You make good points. Most artists (of 2-D work) around here also having cards, small prints, unframed and framed versions, etc., as well as their primary works. And yes, those who are willing to sell for less than even their cost (and there are many!) damage the market for everyone. For me, I would rather not sell at all than have to diversify by making mug rugs and pot holders. But many are willing to do that, and that’s for them to decide. One thing is for certain, few people make a good living from their art, and those that do know a lot more than simply how to create art. Thanks very much for the comment.

  2. Alexandra

    I have a friend who is a musician who makes about $50 an hour singing. She also makes crazy fantastic custom bags for herself. They hold her music perfectly, there is a water bottle holder and a sized specifically for her tea mug cup holder, etc. When I see her, she shows off her latest and I (and everyone else who’s watching) just want her bags so badly. When people ask how much she’d charge to make one, her answer is “at least $1,000”. People are always aghast but she did the math. She spends a lot of time planning her bags and sewing them with care. That’s what they are worth. She’s sort of an in your face person so she doesn’t mind that people are offended by her rate (they are literally OFFENDED!). I totally get it and have explained when they’ve complained to me about it. We really need to get the word out on the actual value of hand made stuff. Unfortunately you can get stuff SO cheaply from Asia, etc. that the value is completely diluted. It’s a real shame.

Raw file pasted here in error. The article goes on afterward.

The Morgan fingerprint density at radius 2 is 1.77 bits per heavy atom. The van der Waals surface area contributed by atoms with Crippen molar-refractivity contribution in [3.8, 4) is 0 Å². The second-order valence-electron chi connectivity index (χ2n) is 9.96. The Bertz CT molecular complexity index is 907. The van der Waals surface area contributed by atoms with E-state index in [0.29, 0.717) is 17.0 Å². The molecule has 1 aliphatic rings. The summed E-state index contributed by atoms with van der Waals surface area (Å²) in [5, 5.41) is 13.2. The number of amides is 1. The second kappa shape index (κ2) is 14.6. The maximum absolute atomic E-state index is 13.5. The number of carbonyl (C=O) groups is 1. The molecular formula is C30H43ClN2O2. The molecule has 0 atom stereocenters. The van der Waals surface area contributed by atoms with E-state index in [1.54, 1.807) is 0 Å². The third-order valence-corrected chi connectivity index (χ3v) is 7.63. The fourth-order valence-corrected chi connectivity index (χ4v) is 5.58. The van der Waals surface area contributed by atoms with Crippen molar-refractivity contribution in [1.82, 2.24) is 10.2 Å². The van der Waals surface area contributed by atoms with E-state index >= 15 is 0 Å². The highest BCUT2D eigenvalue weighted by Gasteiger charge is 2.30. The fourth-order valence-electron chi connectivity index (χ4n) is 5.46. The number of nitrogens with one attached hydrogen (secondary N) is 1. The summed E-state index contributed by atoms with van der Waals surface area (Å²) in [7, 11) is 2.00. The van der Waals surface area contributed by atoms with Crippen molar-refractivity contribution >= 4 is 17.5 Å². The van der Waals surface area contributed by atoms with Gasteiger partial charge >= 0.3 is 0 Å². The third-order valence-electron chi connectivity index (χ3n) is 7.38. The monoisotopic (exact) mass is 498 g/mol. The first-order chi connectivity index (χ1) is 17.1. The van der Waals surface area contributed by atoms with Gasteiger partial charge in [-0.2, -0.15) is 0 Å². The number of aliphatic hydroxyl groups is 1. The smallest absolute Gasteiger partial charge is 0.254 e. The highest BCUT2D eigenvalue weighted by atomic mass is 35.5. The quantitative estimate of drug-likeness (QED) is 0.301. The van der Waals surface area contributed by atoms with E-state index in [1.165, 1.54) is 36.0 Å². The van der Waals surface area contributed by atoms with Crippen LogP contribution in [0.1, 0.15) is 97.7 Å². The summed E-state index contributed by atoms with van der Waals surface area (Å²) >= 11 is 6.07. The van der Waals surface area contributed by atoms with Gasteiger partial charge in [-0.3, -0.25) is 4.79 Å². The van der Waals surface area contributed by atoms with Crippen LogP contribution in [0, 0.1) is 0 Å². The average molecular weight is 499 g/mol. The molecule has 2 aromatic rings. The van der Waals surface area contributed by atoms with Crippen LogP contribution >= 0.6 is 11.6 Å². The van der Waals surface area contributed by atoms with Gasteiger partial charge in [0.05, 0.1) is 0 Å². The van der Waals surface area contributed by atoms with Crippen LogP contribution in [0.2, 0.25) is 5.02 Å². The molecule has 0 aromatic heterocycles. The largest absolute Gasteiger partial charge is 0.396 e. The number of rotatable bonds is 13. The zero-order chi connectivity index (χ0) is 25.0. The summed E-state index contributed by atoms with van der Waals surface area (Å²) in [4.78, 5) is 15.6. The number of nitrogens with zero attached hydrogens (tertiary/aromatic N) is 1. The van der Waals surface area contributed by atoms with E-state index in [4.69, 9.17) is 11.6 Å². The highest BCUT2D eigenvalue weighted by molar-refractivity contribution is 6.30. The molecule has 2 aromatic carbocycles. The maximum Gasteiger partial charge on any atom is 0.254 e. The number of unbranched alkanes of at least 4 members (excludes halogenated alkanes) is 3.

(My favorite offer was “if I buy you the wool, will you knit me a sweater?” Um, no.)

    My boyfriend was asking me how much the current project I’m working on is worth. It’s a 60″ square quilt, about half-handstitching. I said, you’d see something like this on Etsy for $200, but the materials alone are probably $100. And I’ve spent about 10 hours a week for 6 weeks on this so far and not even 2/3 done. So it’ll end up being about $1 an hour for the other $100. No thank you.

    1. Melanie McNeil Post author